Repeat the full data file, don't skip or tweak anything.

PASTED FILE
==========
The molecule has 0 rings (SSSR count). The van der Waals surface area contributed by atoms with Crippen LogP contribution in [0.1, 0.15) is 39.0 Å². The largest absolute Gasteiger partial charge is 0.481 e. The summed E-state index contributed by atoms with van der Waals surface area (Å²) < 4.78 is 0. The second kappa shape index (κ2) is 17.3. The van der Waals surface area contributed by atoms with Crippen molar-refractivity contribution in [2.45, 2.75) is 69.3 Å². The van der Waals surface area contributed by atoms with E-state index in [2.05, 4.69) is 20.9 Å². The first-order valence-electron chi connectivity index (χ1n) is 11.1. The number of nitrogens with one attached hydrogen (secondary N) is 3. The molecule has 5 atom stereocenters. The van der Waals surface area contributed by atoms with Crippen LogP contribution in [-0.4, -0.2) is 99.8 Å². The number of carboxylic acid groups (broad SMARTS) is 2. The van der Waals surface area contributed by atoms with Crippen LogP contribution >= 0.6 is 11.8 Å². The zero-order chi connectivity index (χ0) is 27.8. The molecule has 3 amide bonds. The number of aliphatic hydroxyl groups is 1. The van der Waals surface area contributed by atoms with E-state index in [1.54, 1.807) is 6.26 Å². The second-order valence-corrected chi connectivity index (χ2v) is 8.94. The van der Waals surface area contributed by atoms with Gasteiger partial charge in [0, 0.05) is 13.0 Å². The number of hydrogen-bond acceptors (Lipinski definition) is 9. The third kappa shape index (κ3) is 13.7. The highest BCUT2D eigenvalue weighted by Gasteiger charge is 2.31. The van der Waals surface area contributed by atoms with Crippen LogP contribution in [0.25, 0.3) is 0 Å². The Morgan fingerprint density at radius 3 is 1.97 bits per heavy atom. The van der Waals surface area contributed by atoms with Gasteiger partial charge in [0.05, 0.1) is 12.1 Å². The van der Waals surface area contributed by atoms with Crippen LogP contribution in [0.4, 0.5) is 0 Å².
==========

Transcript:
The molecule has 0 rings (SSSR count). The van der Waals surface area contributed by atoms with Crippen LogP contribution in [0.1, 0.15) is 39.0 Å². The largest absolute Gasteiger partial charge is 0.481 e. The summed E-state index contributed by atoms with van der Waals surface area (Å²) < 4.78 is 0. The second kappa shape index (κ2) is 17.3. The van der Waals surface area contributed by atoms with Crippen molar-refractivity contribution in [2.45, 2.75) is 69.3 Å². The van der Waals surface area contributed by atoms with E-state index in [2.05, 4.69) is 20.9 Å². The first-order valence-electron chi connectivity index (χ1n) is 11.1. The number of nitrogens with one attached hydrogen (secondary N) is 3. The molecule has 5 atom stereocenters. The van der Waals surface area contributed by atoms with Crippen LogP contribution in [-0.4, -0.2) is 99.8 Å². The number of carboxylic acid groups (broad SMARTS) is 2. The van der Waals surface area contributed by atoms with Crippen LogP contribution >= 0.6 is 11.8 Å². The zero-order chi connectivity index (χ0) is 27.8. The molecule has 3 amide bonds. The number of aliphatic hydroxyl groups is 1. The van der Waals surface area contributed by atoms with E-state index in [1.54, 1.807) is 6.26 Å². The second-order valence-corrected chi connectivity index (χ2v) is 8.94. The van der Waals surface area contributed by atoms with Gasteiger partial charge in [0, 0.05) is 13.0 Å². The number of hydrogen-bond acceptors (Lipinski definition) is 9. The third kappa shape index (κ3) is 13.7. The highest BCUT2D eigenvalue weighted by Gasteiger charge is 2.31. The van der Waals surface area contributed by atoms with Crippen LogP contribution in [0.25, 0.3) is 0 Å². The Morgan fingerprint density at radius 3 is 1.97 bits per heavy atom. The van der Waals surface area contributed by atoms with Gasteiger partial charge in [0.05, 0.1) is 12.1 Å². The van der Waals surface area contributed by atoms with Crippen LogP contribution in [0.4, 0.5) is 0 Å².